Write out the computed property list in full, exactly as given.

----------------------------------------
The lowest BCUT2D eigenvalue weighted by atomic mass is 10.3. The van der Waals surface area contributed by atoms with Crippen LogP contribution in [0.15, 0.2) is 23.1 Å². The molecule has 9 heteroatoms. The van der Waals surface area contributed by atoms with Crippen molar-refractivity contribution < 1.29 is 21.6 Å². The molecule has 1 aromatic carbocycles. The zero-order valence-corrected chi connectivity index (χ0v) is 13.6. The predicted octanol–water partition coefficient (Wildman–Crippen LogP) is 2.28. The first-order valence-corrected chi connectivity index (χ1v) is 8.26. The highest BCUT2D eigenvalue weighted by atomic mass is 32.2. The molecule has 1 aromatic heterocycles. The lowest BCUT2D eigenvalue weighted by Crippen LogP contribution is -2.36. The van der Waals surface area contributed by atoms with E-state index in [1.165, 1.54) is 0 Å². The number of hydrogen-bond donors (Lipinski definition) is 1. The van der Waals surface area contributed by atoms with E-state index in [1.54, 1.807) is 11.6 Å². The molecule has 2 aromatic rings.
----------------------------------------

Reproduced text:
The lowest BCUT2D eigenvalue weighted by atomic mass is 10.3. The van der Waals surface area contributed by atoms with Crippen LogP contribution in [0.15, 0.2) is 23.1 Å². The molecule has 9 heteroatoms. The van der Waals surface area contributed by atoms with Crippen molar-refractivity contribution < 1.29 is 21.6 Å². The molecule has 1 aromatic carbocycles. The zero-order valence-corrected chi connectivity index (χ0v) is 13.6. The predicted octanol–water partition coefficient (Wildman–Crippen LogP) is 2.28. The first-order valence-corrected chi connectivity index (χ1v) is 8.26. The highest BCUT2D eigenvalue weighted by atomic mass is 32.2. The molecule has 1 aromatic heterocycles. The lowest BCUT2D eigenvalue weighted by Crippen LogP contribution is -2.36. The van der Waals surface area contributed by atoms with E-state index in [1.165, 1.54) is 0 Å². The number of hydrogen-bond donors (Lipinski definition) is 1. The van der Waals surface area contributed by atoms with E-state index in [1.54, 1.807) is 11.6 Å². The molecule has 2 aromatic rings.